Henri Cartier-Bresson
[Photographer and painter, b. 1908, Chanteloup, France, d. 2004, Paris.]

 In order to “give a meaning” to the world, one has to feel oneself involved in what he frames through the viewfinder. This attitude requires concentration, a discipline of mind, sensitivity, and a sense of geometry. It is by great economy of means that one arrives at simplicity of expression. One must always take photos with the greatest respect for the subject and for oneself. 

Jacques-Henri Lartigue
[Photographer, b. 1894, Courbevoie, France, d. 1986, Nice, France.]

 My brother Zissou had a vivid intelligence and he invented so many things—wooden horses, crates on wheels, even a velodrome—but I was always the little boy, in a way, kept in the corner, dying to take part. This really grieved me until one day I said to myself, “Now I am going to catch all these beautiful things which they do.” And I invented my piége d'oeil, my eye-trap, which consisted in opening and shutting my eyes rapidly three times. This way I had the impression that I caught all of what was going on: the images, the sounds, the colors. All.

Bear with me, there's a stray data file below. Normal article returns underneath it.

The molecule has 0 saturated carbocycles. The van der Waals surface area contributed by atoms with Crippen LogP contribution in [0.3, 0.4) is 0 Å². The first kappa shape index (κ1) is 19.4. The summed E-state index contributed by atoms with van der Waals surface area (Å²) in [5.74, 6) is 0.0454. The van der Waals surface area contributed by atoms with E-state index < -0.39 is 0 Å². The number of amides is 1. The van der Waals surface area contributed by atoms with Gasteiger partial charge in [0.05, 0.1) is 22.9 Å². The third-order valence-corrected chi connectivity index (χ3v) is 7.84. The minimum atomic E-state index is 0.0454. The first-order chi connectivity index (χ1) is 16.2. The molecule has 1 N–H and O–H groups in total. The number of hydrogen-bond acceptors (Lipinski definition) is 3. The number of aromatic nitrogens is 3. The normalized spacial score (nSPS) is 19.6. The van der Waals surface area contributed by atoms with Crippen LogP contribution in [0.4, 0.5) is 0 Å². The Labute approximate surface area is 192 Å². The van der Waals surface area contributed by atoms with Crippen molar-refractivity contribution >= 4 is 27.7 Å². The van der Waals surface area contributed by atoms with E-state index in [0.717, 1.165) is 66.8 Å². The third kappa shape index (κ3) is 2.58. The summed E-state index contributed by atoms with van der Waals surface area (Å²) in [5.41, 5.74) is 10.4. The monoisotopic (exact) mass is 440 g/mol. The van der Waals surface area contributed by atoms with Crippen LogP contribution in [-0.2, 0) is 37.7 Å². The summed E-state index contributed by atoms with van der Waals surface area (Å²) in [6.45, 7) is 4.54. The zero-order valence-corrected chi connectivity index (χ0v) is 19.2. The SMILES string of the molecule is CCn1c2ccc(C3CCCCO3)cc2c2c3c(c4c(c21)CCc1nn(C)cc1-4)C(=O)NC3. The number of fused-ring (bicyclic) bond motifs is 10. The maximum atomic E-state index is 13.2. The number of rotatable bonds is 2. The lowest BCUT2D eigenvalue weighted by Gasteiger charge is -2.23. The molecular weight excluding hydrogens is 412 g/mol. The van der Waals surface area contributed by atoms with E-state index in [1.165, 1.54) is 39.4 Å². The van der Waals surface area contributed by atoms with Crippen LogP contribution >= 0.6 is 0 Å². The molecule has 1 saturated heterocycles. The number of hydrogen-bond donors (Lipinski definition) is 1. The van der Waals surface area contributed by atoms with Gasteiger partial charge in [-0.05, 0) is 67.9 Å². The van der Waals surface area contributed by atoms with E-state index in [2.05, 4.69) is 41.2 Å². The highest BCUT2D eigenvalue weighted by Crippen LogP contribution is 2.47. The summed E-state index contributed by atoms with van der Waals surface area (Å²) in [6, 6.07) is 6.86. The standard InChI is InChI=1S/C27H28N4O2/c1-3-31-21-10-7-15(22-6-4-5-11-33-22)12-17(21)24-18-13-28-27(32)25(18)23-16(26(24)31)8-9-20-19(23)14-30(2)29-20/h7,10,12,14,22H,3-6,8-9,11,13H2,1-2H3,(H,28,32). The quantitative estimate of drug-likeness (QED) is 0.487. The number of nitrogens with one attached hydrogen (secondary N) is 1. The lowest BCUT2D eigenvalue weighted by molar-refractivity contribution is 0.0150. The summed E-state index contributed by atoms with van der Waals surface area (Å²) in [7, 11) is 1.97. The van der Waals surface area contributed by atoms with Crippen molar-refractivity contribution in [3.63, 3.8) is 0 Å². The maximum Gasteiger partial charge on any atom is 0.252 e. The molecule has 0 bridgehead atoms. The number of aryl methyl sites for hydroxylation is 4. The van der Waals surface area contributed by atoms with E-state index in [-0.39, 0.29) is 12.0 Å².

Walker Evans
[Photographer, b. 1903, St. Louis, Missouri, d. 1975, New Haven, Connecticut.]

 The photographer, the artist, “takes” a picture: symbolically he lifts an object or that composition... [He] has rendered his object in some way transcendent and... in each instance his vision has penetrating validity. 

Paul Almasy
[Photojournalist, b. 1906, Budapest, Hungary, d. 2003, Paris, France.]

 When I took photographs I never crouched down like a cat about to pounce on its prey. I never attacked with my camera. 

W. Eugene Smith
[Photographer, b. 1918, Wichita, Kansas, d. 1978, Tucson, Arizona.]

 I try to take what voice I have and I give it to those who don’t have one at all. 

Dennis Grady
[lives in South Pomfret, Vermont.]

 How fitting it must have seemed to the victims of that process—the natives of North America, whose idea of “vision” is as spiritual as it is physical—when the white man produced from his baggage a box that had the power to transcribe the world onto a flat paper plane. Here was a machine that could make of this landscape a surface; of this territory, a map; of this man, this woman, this living child, a framed, hand-held, negotiable object to be looked at, traded, possessed; the perfect tool for the work of the “wasi’chu,” the greedy one who takes the fat. 
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